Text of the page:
The law practice management company Clio is expanding into Australia, where it will offer both of its signature products, Clio Manage and Clio Grow, and open an office and a data center to support customers there and throughout the Asia-Pacific region.
“As we think about our mission to transform the legal experience for all, that’s an expansive and global mission where we want to bring our technology not just to North America, but to EMEA and to APAC and beyond,” Clio cofounder and CEO Jack Newton told me. “So we’re really excited to formally expand with an office and a team in Australia.”
As part of its expansion, Clio has hired Denise Farmer as general manager of the Asia-Pacific region. Farmer has worked in the legal technology field for 18 years, most recently as general manager of practitioner services at e-settlement services provider Sympli, and for nearly 16 years before that, at LexisNexis Pacific, where she was most recently executive director of the Small Enterprise Group.
Australia is a natural market for Clio to expand into for several reasons, Newton said, including that it is a Commonwealth country, like Clio’s native Canada, and also that it is a very tech-forward market.
“We see really great partners in the broader Australian legal community as we think about creating the next generation of Clio products and innovating on the next generation of Clio products — having a really passionate and a very technology forward set of legal professionals in Australia to partner with,” Newton said.
New Competition for LEAP
Clio’s expansion into Australia brings new competition to a market long dominated by LEAP, which is the largest practice management company in that country, where it was founded in 1992.
In an interview last year, Richard Hugo-Hamman, executive chairman of LEAP, told me that LEAP has 61,000 users globally, including in the U.S., and annual committed monthly revenue of over $172 million, making it one of the largest independent legal software companies in the world.
LEAP is owned by Christian Beck, the Australian investor and entrepreneur whose company, Australian Technology Innovators Pty Limited, also owns the legal technology company InfoTrack and the practice management company Smokeball.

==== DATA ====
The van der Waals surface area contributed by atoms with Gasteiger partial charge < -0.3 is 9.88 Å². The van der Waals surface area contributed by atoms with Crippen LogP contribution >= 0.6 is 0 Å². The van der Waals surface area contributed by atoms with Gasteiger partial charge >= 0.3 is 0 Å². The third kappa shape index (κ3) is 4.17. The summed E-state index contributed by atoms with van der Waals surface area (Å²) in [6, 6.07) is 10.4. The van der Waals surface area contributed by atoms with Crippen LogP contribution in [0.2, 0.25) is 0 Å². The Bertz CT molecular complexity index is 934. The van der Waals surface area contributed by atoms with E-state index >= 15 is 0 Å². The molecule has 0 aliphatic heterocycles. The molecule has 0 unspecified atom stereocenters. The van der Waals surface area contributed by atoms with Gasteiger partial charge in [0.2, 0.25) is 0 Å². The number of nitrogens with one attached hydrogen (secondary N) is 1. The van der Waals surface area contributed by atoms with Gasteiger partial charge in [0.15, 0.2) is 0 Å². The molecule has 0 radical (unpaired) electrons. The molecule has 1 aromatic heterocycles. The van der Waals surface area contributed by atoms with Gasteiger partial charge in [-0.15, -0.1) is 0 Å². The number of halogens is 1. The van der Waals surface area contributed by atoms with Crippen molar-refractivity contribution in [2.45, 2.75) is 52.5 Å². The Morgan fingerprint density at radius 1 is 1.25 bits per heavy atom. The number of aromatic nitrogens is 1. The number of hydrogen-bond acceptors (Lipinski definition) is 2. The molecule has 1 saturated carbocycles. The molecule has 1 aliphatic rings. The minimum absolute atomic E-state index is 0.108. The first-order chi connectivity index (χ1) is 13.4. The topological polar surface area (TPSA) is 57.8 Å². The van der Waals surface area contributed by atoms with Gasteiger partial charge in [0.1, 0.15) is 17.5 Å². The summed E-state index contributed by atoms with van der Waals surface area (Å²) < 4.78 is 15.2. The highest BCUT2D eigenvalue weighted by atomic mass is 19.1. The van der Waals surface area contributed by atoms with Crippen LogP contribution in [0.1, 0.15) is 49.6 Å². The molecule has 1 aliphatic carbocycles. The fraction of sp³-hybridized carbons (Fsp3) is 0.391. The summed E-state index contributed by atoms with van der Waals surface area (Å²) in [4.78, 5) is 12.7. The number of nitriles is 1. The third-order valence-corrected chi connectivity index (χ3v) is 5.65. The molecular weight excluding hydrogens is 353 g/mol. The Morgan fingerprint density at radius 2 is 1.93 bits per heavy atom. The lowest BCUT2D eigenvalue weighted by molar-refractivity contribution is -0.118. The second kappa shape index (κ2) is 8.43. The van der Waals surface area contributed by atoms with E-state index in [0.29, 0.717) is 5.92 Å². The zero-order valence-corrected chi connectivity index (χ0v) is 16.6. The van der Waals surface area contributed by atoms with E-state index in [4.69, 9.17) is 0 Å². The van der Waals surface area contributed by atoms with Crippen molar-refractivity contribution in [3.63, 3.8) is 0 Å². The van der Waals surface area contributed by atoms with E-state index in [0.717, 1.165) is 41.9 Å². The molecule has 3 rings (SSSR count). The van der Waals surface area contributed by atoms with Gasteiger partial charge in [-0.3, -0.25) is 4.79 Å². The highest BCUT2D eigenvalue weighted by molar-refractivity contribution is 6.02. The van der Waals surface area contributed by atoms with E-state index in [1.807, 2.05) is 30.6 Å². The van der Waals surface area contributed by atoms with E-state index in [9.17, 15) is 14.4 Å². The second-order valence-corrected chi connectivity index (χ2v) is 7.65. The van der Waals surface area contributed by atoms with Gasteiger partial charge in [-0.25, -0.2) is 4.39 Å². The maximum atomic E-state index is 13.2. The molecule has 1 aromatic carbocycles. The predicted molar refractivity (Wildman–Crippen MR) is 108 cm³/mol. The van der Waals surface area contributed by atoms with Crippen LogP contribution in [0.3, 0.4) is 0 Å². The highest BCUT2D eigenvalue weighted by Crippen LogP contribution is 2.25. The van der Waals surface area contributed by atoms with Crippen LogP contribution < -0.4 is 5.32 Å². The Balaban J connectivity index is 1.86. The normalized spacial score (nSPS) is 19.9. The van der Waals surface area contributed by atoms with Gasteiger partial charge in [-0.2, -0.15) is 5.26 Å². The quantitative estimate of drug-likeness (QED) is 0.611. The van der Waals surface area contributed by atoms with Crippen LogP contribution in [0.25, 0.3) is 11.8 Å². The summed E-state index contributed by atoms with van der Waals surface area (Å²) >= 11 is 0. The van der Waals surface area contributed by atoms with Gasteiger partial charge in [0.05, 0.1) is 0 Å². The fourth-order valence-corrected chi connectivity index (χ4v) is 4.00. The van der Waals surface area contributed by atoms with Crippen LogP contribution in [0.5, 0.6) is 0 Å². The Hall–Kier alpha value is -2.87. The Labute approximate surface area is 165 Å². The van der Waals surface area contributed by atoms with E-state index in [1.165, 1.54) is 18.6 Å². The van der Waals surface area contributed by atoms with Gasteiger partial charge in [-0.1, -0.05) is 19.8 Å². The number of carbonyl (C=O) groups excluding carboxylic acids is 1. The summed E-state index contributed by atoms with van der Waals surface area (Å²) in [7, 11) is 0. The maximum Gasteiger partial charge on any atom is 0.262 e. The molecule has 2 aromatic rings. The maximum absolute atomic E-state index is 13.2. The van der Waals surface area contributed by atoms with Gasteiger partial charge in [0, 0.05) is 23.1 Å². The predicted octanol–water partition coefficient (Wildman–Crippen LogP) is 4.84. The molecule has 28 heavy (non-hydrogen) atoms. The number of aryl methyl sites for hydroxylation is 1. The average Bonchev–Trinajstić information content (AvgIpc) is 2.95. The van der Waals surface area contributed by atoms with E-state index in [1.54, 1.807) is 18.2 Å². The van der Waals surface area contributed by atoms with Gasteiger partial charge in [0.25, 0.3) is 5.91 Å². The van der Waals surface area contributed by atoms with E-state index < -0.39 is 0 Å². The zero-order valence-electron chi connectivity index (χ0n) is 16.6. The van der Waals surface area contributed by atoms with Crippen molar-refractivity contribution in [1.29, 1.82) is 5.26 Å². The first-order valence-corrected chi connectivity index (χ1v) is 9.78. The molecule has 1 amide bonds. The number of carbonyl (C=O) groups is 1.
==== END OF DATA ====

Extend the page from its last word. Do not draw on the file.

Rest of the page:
But despite LEAP’s dominance in Australia, not ever customer is happy with it. Just last week on LinkedIn. a lawyer who is a LEAP customer published a post in which he implored, “Can anyone help me escape the clutches of LEAP ….pleaseeeee !!” He asserted that he was locked in to a three-year contract despite having cancelled during a six-month money-back trial period.
Newton said that, over the last six months, as Clio has been laying the foundations for its expansion there, the company has seen an an extremely positive reception.
“And that’s everyone from the end consumer, the legal professional, to the legal technology consultant network that exists in Australia and even to the regulators and the law societies in Australia,” he said. “So I think there is significant appetite and demand for Clio to come to the Australian market and we’re really excited to address that demand with our announcement today.”
Same Platform, Local Data Center
The platform Clio is offering in Australia will be virtually the same as what it offers in the United States, including both Clio Manage and Clio Grow.
That said, certain aspects of the platform, such as trust accounting and reporting, will be tailored to conform to the requirements of Australian practice and the regional law societies.
Also, Clio is opening a local data center so that customers’ data remains in Australia. This will also help deliver faster performance for Australian users.
At launch, Clio Payments will not be available, but Newton said he expects that feature to become available soon after launch.
Newton said that Clio already has customers in Australia and that he expects further growth to occur, at least in part, organically and through word of mouth.
However, to further accelerate growth there, he added, Clio is investing in local staff for sales, support and customer success who understand the dynamics of the local legal market and the needs of local lawyers.
“Denise’s leadership will really help provide a lot of context for this new team in terms of the unique aspects of the Australian market,” Newton said.
Clio has also hired local software engineers and developers in Australia to help in further tailoring and developing the product to meet the needs of the legal market there.
Pricing for Clio in Australia will be roughly in line with North American prices, the company said.
Clio’s new Australia office will become the base from which Clio will look to expand more broadly throughout APAC, Newton said.
The strategy will be similar to Clio’s use of its Dublin office, which it opened in 2013, as a base for its expansion in Europe, the Middle East and Africa.